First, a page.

Police and Judiciary | By Sehrish Khan

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Police and Judiciary


THE World Justice Project’s Rule of Law Index 2021 report (issued on Oct 2021) shows that Pakistan is among the lowest ranked countries in its adherence to the rule of law due to existence of corrupt practices in judiciary, ranking 130 out of 139 nations.

Scores range from 0 to 1, with indicating the strongest adherence to the rule of law. Pakistan managed a poor 0.39 score. Even in South Asia, Pakistan’s position is second last. Nepal, Sri-Lanka, India, Bangladesh all have performed better than Pakistan in the rule of law category whereas, only Afghanistan is rated below Pakistan in the region.

In the area of the criminal justice system, civil justice, open government and constraints on government powers, Pakistan is in fourth position out of a total of six regional countries assessed.

In 2003, President General Pervez Musharraf announced Rs150 million grant for the uplift of District Bar Councils and Associations.

In his address to a bar gathering under the auspices of the Lahore Bar Association (LBA), the President announced that Rs 100 million would be provided by the federal government and the remaining amount by the provincial governments. He approved the LBA’s demand for the consolidation of city’s scattered subordinate courts at one place.

The LBA had suggested that premises of district courts currently under the use of the city district government may be utilized for setting up the courts scattered in different parts of the city.

He assured the lawyers that the $160 million share of the Punjab in a $300 million ADB loan for improvement of the country’s judicial system would be utilized for the development of both Judiciary and the Bar. Reportedly, negligible amount was spent on the judicial infrastructure. It may be noted that Pakistani judiciary is among the first five highly paid judiciaries in the world.

As per the report made public in the Senate in Sept 2017, salaries and perks enjoyed by senior judges of Pakistan, the salary of Chief Justice of Supreme Court with effect from 1st July 2017 is Rs 846,549, besides Rs 370,597 superior judicial allowance, Rs 68,000 house rent if official residence not provided, medical allowance is 15 percent of salary stand frozen level of its admissibility, i.e. Rs 56,464 per month.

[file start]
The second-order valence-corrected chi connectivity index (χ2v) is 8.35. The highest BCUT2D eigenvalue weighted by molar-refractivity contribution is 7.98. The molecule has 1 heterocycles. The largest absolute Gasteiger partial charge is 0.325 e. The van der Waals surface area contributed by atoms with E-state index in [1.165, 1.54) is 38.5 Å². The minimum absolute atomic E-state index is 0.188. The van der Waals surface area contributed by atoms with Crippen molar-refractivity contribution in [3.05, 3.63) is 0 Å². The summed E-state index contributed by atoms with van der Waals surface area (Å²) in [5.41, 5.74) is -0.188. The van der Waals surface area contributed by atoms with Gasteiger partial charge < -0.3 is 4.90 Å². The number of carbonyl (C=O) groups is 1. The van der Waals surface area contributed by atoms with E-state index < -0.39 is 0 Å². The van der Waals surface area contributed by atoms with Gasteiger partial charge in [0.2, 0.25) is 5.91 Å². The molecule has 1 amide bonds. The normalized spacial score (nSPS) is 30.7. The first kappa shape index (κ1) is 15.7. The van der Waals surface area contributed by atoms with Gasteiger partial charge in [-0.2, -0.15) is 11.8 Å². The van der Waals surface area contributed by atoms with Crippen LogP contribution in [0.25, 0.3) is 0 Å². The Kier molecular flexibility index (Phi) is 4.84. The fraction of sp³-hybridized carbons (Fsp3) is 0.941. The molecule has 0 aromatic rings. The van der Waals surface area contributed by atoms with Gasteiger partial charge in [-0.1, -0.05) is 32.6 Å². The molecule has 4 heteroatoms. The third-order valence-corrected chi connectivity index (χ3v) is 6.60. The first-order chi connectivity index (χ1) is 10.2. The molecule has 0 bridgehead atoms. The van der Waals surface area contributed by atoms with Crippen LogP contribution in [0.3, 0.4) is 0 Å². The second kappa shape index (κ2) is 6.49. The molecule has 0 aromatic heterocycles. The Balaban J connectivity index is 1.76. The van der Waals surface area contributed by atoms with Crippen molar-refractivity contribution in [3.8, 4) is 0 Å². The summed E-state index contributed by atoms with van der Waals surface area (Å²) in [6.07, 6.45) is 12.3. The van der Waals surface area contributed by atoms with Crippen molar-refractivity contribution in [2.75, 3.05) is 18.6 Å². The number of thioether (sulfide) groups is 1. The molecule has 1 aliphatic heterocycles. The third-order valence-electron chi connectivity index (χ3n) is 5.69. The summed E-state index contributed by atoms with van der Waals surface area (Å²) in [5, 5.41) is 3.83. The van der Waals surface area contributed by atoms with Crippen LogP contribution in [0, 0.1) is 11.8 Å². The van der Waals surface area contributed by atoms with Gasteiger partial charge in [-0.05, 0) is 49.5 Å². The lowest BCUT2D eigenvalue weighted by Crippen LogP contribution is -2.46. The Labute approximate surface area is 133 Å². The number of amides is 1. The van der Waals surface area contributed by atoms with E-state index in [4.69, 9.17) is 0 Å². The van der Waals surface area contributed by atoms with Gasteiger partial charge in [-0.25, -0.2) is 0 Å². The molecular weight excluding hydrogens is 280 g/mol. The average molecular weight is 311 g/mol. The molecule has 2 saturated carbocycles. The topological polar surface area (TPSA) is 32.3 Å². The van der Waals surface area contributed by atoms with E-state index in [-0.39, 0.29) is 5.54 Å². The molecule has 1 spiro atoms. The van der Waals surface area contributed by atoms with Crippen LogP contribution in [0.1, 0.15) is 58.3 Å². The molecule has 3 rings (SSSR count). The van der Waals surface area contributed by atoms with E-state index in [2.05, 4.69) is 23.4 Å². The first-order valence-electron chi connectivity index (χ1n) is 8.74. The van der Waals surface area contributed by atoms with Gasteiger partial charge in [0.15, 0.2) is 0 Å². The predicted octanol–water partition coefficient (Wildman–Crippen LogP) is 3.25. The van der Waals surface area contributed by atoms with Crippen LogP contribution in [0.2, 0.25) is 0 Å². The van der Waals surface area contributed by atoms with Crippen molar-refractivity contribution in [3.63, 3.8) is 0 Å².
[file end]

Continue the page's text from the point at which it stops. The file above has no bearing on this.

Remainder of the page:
The salary of a Supreme Court Judge is Rs 799,699 and superior judicial allowance is Rs 370,597, while house rent and medical allowance is identical to what the Chief Justice is being given.

Moreover, the Supreme Court Chief Justice and judges have chauffer driven two cars maintained at government expense at their disposal, one at principal seat and the other at provincial headquarters with 600 liters fuel, free medical treatment for the family, rent-free residence maintained by the government with provision of electricity, gas and water facilities.

Besides, they also draw TA/DA during their official tour, i.e. Rs 5000 per dien special rate. They will be entitled to concessions on tours, Rs 12 per kilometre, transfer grant equal to one month’s pay if a judge has a family and equal to half month’s pay if a judge has no family and also transportation charges, journey on duty reimbursement and exemption from income tax.

The salary of Chief Justice of a High Court is Rs 784,608, besides Rs 296,477 superior judicial allowance, Rs 65,000 house rent if no official residence is provided, Rs 54,186 per month medical allowance, chauffer driven car with 500 liters fuel, free medical treatment for family, rent-free residence maintained by the government with provision of utilities, Rs 4,400 per diem special rate while Rs 4000 ordinary rate, Rs 12 per kilometre mileage allowance along with concessions on long tour and other privileges, including exemption from income tax.

So, a senior judge roughly make 1600000 rupees a month including all privileges and perks. On the other hand, a parliamentary member gets 213000 rupees salary per month excluding all the allowances.

On 08 December 2021, Transparency International Pakistan conducted the National Corruption Perception Survey 2021 to dig out the corrupt institutions of Pakistan.

The Transparency International has conducted National Corruption Perception Surveys five times in the last 20 years: NCPS 2002, NCPS 2009, NCPS 2010 and NCPS 2011. In 2021, Transparency International Pakistan conducted the NCPS in all the four provinces of Pakistan.

The National Corruption Perception Survey 2021 has revealed that police remain the most corrupt sector, the judiciary was seen as second most corrupt, and tendering and contracting the third most corrupt while health has climbed to become the fourth most corrupt since the last NCPS 2011.

According to the Judicial Statistics of Pakistan 2020 report by the National Judicial (Policy Making) Committee, there are 46,698 cases pending in the Supreme Court and 1,772,990 cases pending in the District Judiciary.

The three most important causes of corruption, according to the NCPS 2021, are weak accountability (51.9%), the greed of powerful people (29.3%) and low salaries (18.8%). As measures to reduce corruption, 40.1% of Pakistanis say an increase in/stringent punishment for corruption cases, 34.6% Pakistanis say accountability of public officers by expediting NAB’s handling of corruption cases, and 25.3% say a complete ban on those convicted of corruption from holding public office, are key to combat corruption in Pakistan.

—The writer is contributing columnist.

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